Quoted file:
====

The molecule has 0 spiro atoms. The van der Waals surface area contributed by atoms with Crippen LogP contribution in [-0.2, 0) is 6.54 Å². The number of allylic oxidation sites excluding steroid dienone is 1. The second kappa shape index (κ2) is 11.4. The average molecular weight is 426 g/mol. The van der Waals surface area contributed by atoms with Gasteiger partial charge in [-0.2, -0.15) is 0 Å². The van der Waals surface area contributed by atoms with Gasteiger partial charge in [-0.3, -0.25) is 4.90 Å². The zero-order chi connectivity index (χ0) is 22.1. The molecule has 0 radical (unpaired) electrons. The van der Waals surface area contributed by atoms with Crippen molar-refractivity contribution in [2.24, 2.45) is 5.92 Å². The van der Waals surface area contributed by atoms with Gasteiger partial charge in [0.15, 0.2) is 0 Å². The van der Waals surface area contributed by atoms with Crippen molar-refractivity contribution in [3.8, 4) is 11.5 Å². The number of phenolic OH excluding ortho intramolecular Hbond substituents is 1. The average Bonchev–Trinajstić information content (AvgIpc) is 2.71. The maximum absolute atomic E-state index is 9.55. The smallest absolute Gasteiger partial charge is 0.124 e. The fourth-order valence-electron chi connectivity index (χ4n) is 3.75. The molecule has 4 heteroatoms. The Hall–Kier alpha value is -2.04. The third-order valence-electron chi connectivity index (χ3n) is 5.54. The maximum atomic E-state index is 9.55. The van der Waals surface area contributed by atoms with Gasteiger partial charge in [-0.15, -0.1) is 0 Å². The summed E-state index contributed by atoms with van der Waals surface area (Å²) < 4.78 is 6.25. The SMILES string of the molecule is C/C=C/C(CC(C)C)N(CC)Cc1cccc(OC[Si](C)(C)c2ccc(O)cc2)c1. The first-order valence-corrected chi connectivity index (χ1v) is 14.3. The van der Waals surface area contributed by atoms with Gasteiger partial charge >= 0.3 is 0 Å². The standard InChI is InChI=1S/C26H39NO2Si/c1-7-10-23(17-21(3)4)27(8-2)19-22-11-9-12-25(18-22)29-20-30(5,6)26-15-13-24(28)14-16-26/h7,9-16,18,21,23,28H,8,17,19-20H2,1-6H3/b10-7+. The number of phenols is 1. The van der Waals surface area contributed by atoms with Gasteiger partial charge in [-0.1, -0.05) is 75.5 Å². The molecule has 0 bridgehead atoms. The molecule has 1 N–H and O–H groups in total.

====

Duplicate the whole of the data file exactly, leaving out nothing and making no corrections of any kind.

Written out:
The molecule has 0 spiro atoms. The van der Waals surface area contributed by atoms with Crippen LogP contribution in [-0.2, 0) is 6.54 Å². The number of allylic oxidation sites excluding steroid dienone is 1. The second kappa shape index (κ2) is 11.4. The average molecular weight is 426 g/mol. The van der Waals surface area contributed by atoms with Gasteiger partial charge in [-0.2, -0.15) is 0 Å². The van der Waals surface area contributed by atoms with Gasteiger partial charge in [-0.3, -0.25) is 4.90 Å². The zero-order chi connectivity index (χ0) is 22.1. The molecule has 0 radical (unpaired) electrons. The van der Waals surface area contributed by atoms with Crippen molar-refractivity contribution in [2.24, 2.45) is 5.92 Å². The van der Waals surface area contributed by atoms with Gasteiger partial charge in [0.15, 0.2) is 0 Å². The van der Waals surface area contributed by atoms with Crippen molar-refractivity contribution in [3.8, 4) is 11.5 Å². The number of phenolic OH excluding ortho intramolecular Hbond substituents is 1. The average Bonchev–Trinajstić information content (AvgIpc) is 2.71. The maximum absolute atomic E-state index is 9.55. The smallest absolute Gasteiger partial charge is 0.124 e. The fourth-order valence-electron chi connectivity index (χ4n) is 3.75. The molecule has 4 heteroatoms. The Hall–Kier alpha value is -2.04. The third-order valence-electron chi connectivity index (χ3n) is 5.54. The maximum atomic E-state index is 9.55. The van der Waals surface area contributed by atoms with Gasteiger partial charge in [-0.15, -0.1) is 0 Å². The summed E-state index contributed by atoms with van der Waals surface area (Å²) < 4.78 is 6.25. The SMILES string of the molecule is C/C=C/C(CC(C)C)N(CC)Cc1cccc(OC[Si](C)(C)c2ccc(O)cc2)c1. The first-order valence-corrected chi connectivity index (χ1v) is 14.3. The van der Waals surface area contributed by atoms with Gasteiger partial charge >= 0.3 is 0 Å². The standard InChI is InChI=1S/C26H39NO2Si/c1-7-10-23(17-21(3)4)27(8-2)19-22-11-9-12-25(18-22)29-20-30(5,6)26-15-13-24(28)14-16-26/h7,9-16,18,21,23,28H,8,17,19-20H2,1-6H3/b10-7+. The number of phenols is 1. The van der Waals surface area contributed by atoms with Gasteiger partial charge in [-0.1, -0.05) is 75.5 Å². The molecule has 0 bridgehead atoms. The molecule has 1 N–H and O–H groups in total.